A clause is a group of related words that has a subject and a verb. A relative clause provides additional information about a noun, pronoun, or an entire clause that is already in the sentence, by telling which one, what kind of, how many, or more about the nature of something.
RELATIVE CLAUSES in 4 Steps. Authored by: Insights to English. Standard YouTube License.
Rules for Using Relative Clauses
Relative clauses use a relative pronoun to refer to a pronoun or noun that appears earlier in the sentence. They are sometimes also referred to as adjective clauses although that is a broader category of modifier, of which relative clauses are a part. Relative pronouns can only be used to refer to something earlier in that same sentence. To avoid confusion, a relative clause almost always appears immediately following the noun, pronoun, or clause it modifies. It must refer to something earlier in the same sentence. Sentences cannot begin with relative pronouns, which begin relative clauses.
Relative clauses should begin with a relative pronoun that refers to the correct type of noun (see table).
Use the Correct Word
|Relative Pronoun||Refers To||Replaces||Examples|
|who||people||I, we, you, he, she, they (as subjects of the sentence)||
Uncle Jeff, who is a sailor, has been everywhere.
(Uncle Jeff is a sailor. He has been everywhere.)
|whom||people||me, us, you, her, him, them (as objects of verbs or prepositions)||
Aunt Edna, whom you met last year, paints portraits.
(Aunt Edna paints portraits. You met her last year.)
|whose||possessives||mine, our, your, his, her, their, its||
Joe's cat, whose tail is hairless, was mistaken for a rat.
(Joe's cat was mistaken for a rat. Its tail was hairless.)
|which||things||it, they, them||
My new car, which cost a bundle, broke down on the bridge.
(My new car broke down on the bridge. It cost a bundle.)
|that||people or things||I, we, you, he, she, it, they, me, us, him, her, them||
Sarah wants to buy the sofa that is in the window of the department store.
(Sarah wants to buy the sofa. It is in the window of the department store.)
Save the seat that is closest to the front for me.
(Save the seat for me. It is closest to the front.)
Last week, when we were shopping, I bought lunch.
(Last week, I bought lunch. We were shopping then.)
We had a lovely hotel in Ixtapa, where we honeymooned.
(We had a lovely hotel in Ixtapa. We honeymooned there.)
A relative clause can begin or end with a preposition, but not both.
Correct: She wore an outfit for which she received many compliments.
Sort of okay: She wore an outfit that she received many compliments on.
Incorrect: She wore an outfit on which she received many compliments on.
If a preposition is in the sentence when it’s taken apart, then there should be a preposition in the relative clause.
She wore a dress.
She received many compliments for it.
She wore an outfit for which she received many compliments.
Relative Clauses and Comma Usage
Whether a comma is needed before the relative pronoun depends on whether the relative clause is restrictive or nonrestrictive.
A restrictive reference means that the thing or person the pronoun refers to is part of a group.
A nonrestrictive reference means that the thing or people the pronoun refers to is all of a group.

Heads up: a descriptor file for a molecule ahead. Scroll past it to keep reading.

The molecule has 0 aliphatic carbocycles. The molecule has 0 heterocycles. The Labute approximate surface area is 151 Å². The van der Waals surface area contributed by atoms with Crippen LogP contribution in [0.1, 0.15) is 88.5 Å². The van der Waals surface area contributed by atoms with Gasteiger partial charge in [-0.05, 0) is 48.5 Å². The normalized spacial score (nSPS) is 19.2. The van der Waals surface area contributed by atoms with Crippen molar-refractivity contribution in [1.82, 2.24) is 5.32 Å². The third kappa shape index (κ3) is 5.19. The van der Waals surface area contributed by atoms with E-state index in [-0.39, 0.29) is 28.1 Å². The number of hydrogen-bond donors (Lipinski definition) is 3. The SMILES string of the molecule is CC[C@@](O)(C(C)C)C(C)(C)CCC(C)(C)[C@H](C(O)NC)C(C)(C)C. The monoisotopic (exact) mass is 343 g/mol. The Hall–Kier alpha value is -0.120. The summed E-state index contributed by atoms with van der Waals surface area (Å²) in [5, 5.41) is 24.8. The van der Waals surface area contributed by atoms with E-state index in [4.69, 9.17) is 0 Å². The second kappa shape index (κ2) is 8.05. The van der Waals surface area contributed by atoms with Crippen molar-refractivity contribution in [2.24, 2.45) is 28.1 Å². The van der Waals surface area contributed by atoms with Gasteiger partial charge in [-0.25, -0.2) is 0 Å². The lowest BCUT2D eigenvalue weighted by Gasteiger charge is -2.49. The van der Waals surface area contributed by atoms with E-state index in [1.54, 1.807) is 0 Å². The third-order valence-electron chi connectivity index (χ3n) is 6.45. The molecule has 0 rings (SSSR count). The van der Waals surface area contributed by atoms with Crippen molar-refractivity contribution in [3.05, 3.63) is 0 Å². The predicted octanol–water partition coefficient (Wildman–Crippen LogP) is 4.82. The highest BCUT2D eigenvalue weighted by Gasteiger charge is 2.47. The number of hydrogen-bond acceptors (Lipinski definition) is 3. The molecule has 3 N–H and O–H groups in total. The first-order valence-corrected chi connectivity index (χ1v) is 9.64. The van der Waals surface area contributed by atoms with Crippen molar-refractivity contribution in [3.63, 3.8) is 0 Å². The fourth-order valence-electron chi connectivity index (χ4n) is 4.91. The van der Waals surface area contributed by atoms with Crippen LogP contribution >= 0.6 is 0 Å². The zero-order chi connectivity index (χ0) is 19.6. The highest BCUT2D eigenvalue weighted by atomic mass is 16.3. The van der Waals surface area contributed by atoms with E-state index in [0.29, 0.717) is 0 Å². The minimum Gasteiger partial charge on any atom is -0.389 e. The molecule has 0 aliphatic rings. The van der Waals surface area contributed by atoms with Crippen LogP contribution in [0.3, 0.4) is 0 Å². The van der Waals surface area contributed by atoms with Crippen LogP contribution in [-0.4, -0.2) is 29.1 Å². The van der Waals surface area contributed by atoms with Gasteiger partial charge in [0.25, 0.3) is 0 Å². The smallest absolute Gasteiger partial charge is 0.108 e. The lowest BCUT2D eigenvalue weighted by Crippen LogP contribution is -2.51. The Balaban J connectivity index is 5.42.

When the situation is restrictive, do not use a comma before the relative pronoun.
- The place where they were from was very hot and dry. (It’s one of many places.)
- The people who were late had taken mass transit. (Not all of the people were late.)
- The tools that were stolen were in an unlocked box. (Some of the tools were stolen)
“That” is always restrictive.
When the situation is nonrestrictive, use a comma before the relative pronoun.
- South America, where they are from, has many different cultures. (This implies that they are all from South America.)
- The people, who were late, had taken mass transit. (This implies all the people were late.)
- The tools, which were stolen, were in an unlocked box. (All of the tools were stolen.)
“Which” is always nonrestrictive.
For each of these sentence sets:
- First fill in the blank on line a with a personal pronoun that makes it a complete sentence.
- Then, fill in the blank on line b with the relative pronoun that makes it a relative clause.
- Refer to the above table listing personal and relative pronouns if you need to.
Compare your answers with a classmate.
a Poodles are smart dogs. They make great companions.
b Poodles, which make great companions, are smart dogs.
1. a The man got a ticket. _______ parked his car next to mine.
b The man __________ parked his car next to mine got a ticket.
2. a Dr. Thompson enjoys baseball. ____________ teaches geology.
b Dr. Thompson, __________ teaches geology, enjoys baseball.
3. a This book is available in our library. I ordered _________.
b This book, __________ I ordered, is available in our library.
4. a The partner also earned an A. You worked with ___________.
b This partner with _____________ you worked also earned an A.
5. a He moved to Arizona. The climate was drier ___________.
b He moved to Arizona, ____________ the climate was drier.
6. a The little girl played ball. __________ braids were tucked in her cap.
b The little girl, __________ braids were tucked in her cap, played ball.
7. a I tattled to _________.
b To __________ did you tattle?
Find two sentences in your own writing that have relative clauses. Write them down. If they are incorrect, fix them following the original. If they are correct, just write down the originals.
Alternatively, find two places in your writing where you name something at the end of the sentence and repeat that name at the beginning of the next sentence. This is a good place to combine your sentences using a relative clause.
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